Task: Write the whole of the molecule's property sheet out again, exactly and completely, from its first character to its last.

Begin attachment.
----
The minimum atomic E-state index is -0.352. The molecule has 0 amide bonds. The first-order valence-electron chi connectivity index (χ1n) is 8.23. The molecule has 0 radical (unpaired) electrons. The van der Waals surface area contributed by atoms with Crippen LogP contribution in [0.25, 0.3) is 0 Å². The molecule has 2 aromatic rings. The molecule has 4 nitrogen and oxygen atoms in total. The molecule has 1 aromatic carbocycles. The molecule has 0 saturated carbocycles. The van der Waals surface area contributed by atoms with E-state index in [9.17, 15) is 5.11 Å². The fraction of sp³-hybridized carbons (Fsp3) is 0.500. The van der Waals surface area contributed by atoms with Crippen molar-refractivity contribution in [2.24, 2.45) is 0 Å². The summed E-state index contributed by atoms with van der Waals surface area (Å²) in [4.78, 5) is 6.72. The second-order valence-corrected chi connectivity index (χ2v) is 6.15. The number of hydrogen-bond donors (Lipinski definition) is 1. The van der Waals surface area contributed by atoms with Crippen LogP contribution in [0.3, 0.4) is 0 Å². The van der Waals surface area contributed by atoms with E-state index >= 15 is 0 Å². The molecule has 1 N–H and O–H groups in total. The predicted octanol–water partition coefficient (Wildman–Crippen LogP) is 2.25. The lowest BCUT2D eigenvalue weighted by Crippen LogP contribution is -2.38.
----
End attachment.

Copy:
The minimum atomic E-state index is -0.352. The molecule has 0 amide bonds. The first-order valence-electron chi connectivity index (χ1n) is 8.23. The molecule has 0 radical (unpaired) electrons. The van der Waals surface area contributed by atoms with Crippen LogP contribution in [0.25, 0.3) is 0 Å². The molecule has 2 aromatic rings. The molecule has 4 nitrogen and oxygen atoms in total. The molecule has 1 aromatic carbocycles. The molecule has 0 saturated carbocycles. The van der Waals surface area contributed by atoms with E-state index in [9.17, 15) is 5.11 Å². The fraction of sp³-hybridized carbons (Fsp3) is 0.500. The van der Waals surface area contributed by atoms with Crippen molar-refractivity contribution in [2.24, 2.45) is 0 Å². The summed E-state index contributed by atoms with van der Waals surface area (Å²) in [4.78, 5) is 6.72. The second-order valence-corrected chi connectivity index (χ2v) is 6.15. The number of hydrogen-bond donors (Lipinski definition) is 1. The van der Waals surface area contributed by atoms with Crippen LogP contribution in [0.3, 0.4) is 0 Å². The van der Waals surface area contributed by atoms with E-state index >= 15 is 0 Å². The molecule has 1 N–H and O–H groups in total. The predicted octanol–water partition coefficient (Wildman–Crippen LogP) is 2.25. The lowest BCUT2D eigenvalue weighted by Crippen LogP contribution is -2.38.